What’s this illustration for?
A book I illustrated written by Ogden Nash.
Do you have to wait for a flash of inspiration-how do you start?
I always start feeling terribly excited by the possibilities of a new project. The first scribbles are always the best as they are full of energy and enthusiasm and I am working in “flow” of the moment… I get the essence of it all down and then I prefer to leave it to settle and come back and see it afresh. That’s when the hard work starts, fine tuning the scribbles, developing the main characters, setting the scene and keeping the initial energy going.
How did you get your start as an illustrator?
By chance. I had just returned from 9 years in Italy, had young children, wondering what to do work wise, when a musician friend, seeing some of my drawings suggested I send some work to the ABC as they were looking for someone to illustrate their songbook. The minute I started to work on the initial pictures, I realised this was the work I loved and have been illustrating ever since. Also written a series of 6 books which was a great challenge.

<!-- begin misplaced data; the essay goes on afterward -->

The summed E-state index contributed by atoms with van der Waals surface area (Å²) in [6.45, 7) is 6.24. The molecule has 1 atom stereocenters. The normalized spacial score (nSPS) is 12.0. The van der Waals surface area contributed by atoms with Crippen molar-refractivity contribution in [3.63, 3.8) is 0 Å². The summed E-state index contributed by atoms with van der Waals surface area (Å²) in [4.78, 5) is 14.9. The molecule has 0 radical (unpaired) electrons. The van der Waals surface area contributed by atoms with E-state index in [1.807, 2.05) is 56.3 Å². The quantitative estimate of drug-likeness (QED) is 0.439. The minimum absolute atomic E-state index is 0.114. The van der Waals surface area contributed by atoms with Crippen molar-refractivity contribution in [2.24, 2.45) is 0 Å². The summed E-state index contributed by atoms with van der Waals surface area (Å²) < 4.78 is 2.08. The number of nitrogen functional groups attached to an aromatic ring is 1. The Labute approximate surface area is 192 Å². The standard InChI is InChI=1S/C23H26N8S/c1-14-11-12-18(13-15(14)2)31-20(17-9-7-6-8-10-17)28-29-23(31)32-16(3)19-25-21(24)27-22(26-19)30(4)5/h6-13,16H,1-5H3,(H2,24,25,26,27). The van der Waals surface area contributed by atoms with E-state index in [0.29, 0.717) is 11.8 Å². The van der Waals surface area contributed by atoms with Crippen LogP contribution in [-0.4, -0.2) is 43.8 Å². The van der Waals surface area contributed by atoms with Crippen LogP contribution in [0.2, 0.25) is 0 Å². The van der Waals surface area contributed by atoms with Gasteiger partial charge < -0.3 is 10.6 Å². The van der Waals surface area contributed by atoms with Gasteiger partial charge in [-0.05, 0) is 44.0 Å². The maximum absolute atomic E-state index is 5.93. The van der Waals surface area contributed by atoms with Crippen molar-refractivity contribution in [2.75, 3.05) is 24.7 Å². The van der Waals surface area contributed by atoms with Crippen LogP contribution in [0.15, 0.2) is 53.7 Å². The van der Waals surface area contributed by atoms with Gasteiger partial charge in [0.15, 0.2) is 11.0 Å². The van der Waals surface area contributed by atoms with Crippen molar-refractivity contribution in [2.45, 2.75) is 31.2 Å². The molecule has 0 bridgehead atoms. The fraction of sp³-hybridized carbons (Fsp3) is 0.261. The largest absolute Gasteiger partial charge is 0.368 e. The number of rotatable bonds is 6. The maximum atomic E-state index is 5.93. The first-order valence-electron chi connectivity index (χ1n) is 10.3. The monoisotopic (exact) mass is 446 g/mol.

Who or what has influenced your work?
I grew up watching my father draw his political cartoons for “The Bulletin” at the dining table (his studio) All he had was a drawing board, a bottle of indian ink, some paint, a rubber and a few brushes and was a freelancer back in the 50’s, managing to support a family. Watching him at work, I thought that drawing was such a ‘magical process’ and still do.
My most favourite of favourites is Quentin Blake. I am always astounded and inspired by the brevity, energy and humour of his line. Inspiring others include Tony Ross, Lisbeth Zwerger, Charlotte Voake, Matisse, and Raoul Dufy.
What’s your favourite media for creating pictures?
I work fast once I am happy with my roughs, so pen and watercolour inks are usually my preference. I am currently working on illustrations in gouache for a picture book I have written, and also learning Photoshop and Painter.
Do you experience Illustrator’s block-if so, what do you do about it?
Wonder what other profession I can take up… medicine, law, a donut van franchise, then I make coffee, do some gardening, plan an exotic holiday on the internet, read the paper –ANYTHING- but look at the white sheet of paper on my desk.
When all avenues are exhausted I return to my desk and start work!
What’s the worst thing about being a freelancer?
Perhaps the isolation which you feel when you are not busy.
And the best?
The freedom of working for your self in a wonderful creative area, plus no traffic jams or office parties to contend with.
What are you working on at the moment?
I am working on a series of books with Margaret Clark and writing and illustrating a personal project.
Where can we see more of your work?